Whitehaven

Hair care and car repair: Whitehaven Library hosts first Do-It-Yourself Festival

The Whitehaven Library hosted its first How-To-Festival on Saturday, April 27 at 4120 Millbranch Road, where Memphians learned to expand their skill set. Classes for do-it-yourselfers spanned a range of diverse topics like natural hair care, sheetrock repair, car oil changes, pickling and photography.

While the event was a first for the Whitehaven community, how-to programming is trending at libraries across the country with events planned in Louisville, KY to San Diego, CA. The Whitehaven event was inspired by the Germantown Community Library which is getting ready to host its sixth annual How-To-Festival on Saturday, May 18.

“People are like ‘I need to learn how to clean the gutters and change your own oil,’” said Melissa Sierra, manager for the Memphis Public Libraries’ Connect Crew, which is the library’s community programming department.

These are things your grandpa definitely would have done all the time. Now we get so specialized in what we do at our jobs that we forget this is part of being an active and engaged adult in your community taking care of your family, your house, your area,” added Sierra, who taught pickling at the event.

Library staff chose the lineup based on available instructors and community insight gleaned from daily conversations with customers. Jamie Griffin, branch manager for Whitehaven Library, said customers frequently request information on how to repair sheetrock and change a car’s oil.
Sheetrock repair was part of the lineup for the How-To-Festival at the Whitehaven Library held on April 27. (Kim Coleman)
He brought together instructors on these topics as well as experts in natural hair styling and care, calligraphy and photography, which were popular classes for the festival.

Class size ranged from one to 10 people at a time. They were casual sessions where participants were free to wander in and out of each class at their leisure.

“We always want to bring things to this community that they haven’t had a lot of exposure to before. We’ll see how it works from there and then grow it at that point,” said Griffin.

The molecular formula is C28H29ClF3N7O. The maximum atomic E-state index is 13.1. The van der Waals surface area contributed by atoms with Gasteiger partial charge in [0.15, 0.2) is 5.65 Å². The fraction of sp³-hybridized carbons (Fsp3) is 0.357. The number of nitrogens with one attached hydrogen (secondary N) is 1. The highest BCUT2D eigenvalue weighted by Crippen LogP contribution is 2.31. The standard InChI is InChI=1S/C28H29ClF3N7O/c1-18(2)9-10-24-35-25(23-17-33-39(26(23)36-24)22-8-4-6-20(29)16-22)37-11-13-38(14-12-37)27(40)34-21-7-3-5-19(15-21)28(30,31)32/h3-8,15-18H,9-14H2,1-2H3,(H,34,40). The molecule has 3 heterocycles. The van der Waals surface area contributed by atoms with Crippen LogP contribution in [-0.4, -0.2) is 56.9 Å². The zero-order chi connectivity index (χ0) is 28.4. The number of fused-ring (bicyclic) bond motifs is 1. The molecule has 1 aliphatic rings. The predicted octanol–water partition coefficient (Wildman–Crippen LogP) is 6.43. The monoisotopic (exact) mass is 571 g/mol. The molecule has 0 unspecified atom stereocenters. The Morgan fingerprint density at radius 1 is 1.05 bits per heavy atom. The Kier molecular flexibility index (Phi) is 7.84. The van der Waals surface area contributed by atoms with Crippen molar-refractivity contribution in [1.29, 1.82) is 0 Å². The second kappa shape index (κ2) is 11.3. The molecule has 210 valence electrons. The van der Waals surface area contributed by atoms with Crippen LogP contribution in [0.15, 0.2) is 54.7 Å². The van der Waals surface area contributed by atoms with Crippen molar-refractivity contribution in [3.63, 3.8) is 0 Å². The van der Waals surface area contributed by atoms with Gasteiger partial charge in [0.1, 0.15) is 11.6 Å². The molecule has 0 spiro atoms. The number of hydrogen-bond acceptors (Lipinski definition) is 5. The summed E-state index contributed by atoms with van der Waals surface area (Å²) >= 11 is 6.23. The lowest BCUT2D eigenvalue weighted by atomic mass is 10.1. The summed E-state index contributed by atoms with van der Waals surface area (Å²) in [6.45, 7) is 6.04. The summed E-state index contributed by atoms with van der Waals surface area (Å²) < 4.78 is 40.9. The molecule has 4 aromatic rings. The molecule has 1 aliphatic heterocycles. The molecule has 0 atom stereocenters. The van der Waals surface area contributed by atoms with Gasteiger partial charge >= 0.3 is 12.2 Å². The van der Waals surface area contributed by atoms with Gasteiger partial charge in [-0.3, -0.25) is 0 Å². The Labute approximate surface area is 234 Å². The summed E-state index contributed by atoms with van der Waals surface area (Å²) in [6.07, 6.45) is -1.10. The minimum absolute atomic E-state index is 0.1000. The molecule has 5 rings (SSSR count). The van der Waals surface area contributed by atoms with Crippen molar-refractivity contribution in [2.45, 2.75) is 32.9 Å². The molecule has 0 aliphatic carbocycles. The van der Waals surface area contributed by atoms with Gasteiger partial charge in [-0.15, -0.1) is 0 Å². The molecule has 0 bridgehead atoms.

Another well-attended class, especially with youth, was the pickling demonstration. Lacking a kitchen area, Sierra prepared a brine the previous evening and explained the process to the class. Students learned how to pickle cucumbers, onions, jalapenos, and even leftover Easter eggs which proved a timely recipe.

“The kids loved them. They had to peel them, and they still had the decorations on them,” said Sierra.

She gave students printed out instructions that detailed how to pickle at home.

The How-To-Festival is just one of numerous programs and events that are held throughout the year at the Whitehaven branch.

Melissa Sierra, Connect Crew manager for the Memphis Public Library system, talks about the process of making brine for a pickling class at the How-To-Festival, held at the Whitehaven Library on Saturday, April 27. (Kim Coleman)

To get the word out about the library’s activities, the branch publishes “The Haven Monthly,” a digital publication available via email subscription. For example, from May 4 to 5, the branch will host a yard and book sale with a focus on the history of Whitehaven.

They also host a continuing Tween Speakers Series that features talks in subjects of interest to preteens.

“We ask the kids first, ‘What would you like to know about?’ before we start lining up the speakers,” said Griffin.

A grant from the Met Foundation paid for a sound system as well as stipends for the guest speakers. Past talks have been given by members of the Memphis Police Department, The Grizzlies and a specialist in natural hair care.

The Whitehaven branch has also had success with outreach through other organizations in the area, such as the area Whitehaven Community Center and the YMCA, to promote library card sign-ups and the monthly publication.

“The How-To-Festival is an extension of other things that we do for this community. We feel like we owe it this community. This community built us,” said Griffin.

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